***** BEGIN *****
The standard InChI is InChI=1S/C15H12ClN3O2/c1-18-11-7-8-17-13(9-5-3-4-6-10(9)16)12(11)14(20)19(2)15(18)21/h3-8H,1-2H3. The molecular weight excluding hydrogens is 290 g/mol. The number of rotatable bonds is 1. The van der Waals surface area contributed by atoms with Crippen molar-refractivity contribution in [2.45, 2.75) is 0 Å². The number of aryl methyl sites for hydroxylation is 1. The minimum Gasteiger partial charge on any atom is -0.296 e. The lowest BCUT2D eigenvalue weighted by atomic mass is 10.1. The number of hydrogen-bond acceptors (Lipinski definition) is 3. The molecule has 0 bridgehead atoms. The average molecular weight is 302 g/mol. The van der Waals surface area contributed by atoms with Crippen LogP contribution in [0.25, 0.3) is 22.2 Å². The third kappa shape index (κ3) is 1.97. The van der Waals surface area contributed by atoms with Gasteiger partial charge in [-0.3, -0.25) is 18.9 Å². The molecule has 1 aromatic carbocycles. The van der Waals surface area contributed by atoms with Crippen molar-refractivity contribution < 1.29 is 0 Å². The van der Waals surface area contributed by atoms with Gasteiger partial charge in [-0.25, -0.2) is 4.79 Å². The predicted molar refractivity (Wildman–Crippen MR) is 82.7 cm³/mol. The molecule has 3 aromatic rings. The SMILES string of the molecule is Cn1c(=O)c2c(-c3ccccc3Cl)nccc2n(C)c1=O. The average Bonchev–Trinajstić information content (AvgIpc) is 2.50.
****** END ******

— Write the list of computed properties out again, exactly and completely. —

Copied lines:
The standard InChI is InChI=1S/C15H12ClN3O2/c1-18-11-7-8-17-13(9-5-3-4-6-10(9)16)12(11)14(20)19(2)15(18)21/h3-8H,1-2H3. The molecular weight excluding hydrogens is 290 g/mol. The number of rotatable bonds is 1. The van der Waals surface area contributed by atoms with Crippen molar-refractivity contribution in [2.45, 2.75) is 0 Å². The number of aryl methyl sites for hydroxylation is 1. The minimum Gasteiger partial charge on any atom is -0.296 e. The lowest BCUT2D eigenvalue weighted by atomic mass is 10.1. The number of hydrogen-bond acceptors (Lipinski definition) is 3. The molecule has 0 bridgehead atoms. The average molecular weight is 302 g/mol. The van der Waals surface area contributed by atoms with Crippen LogP contribution in [0.25, 0.3) is 22.2 Å². The third kappa shape index (κ3) is 1.97. The van der Waals surface area contributed by atoms with Gasteiger partial charge in [-0.3, -0.25) is 18.9 Å². The molecule has 1 aromatic carbocycles. The van der Waals surface area contributed by atoms with Crippen molar-refractivity contribution < 1.29 is 0 Å². The van der Waals surface area contributed by atoms with Gasteiger partial charge in [-0.25, -0.2) is 4.79 Å². The predicted molar refractivity (Wildman–Crippen MR) is 82.7 cm³/mol. The molecule has 3 aromatic rings. The SMILES string of the molecule is Cn1c(=O)c2c(-c3ccccc3Cl)nccc2n(C)c1=O. The average Bonchev–Trinajstić information content (AvgIpc) is 2.50.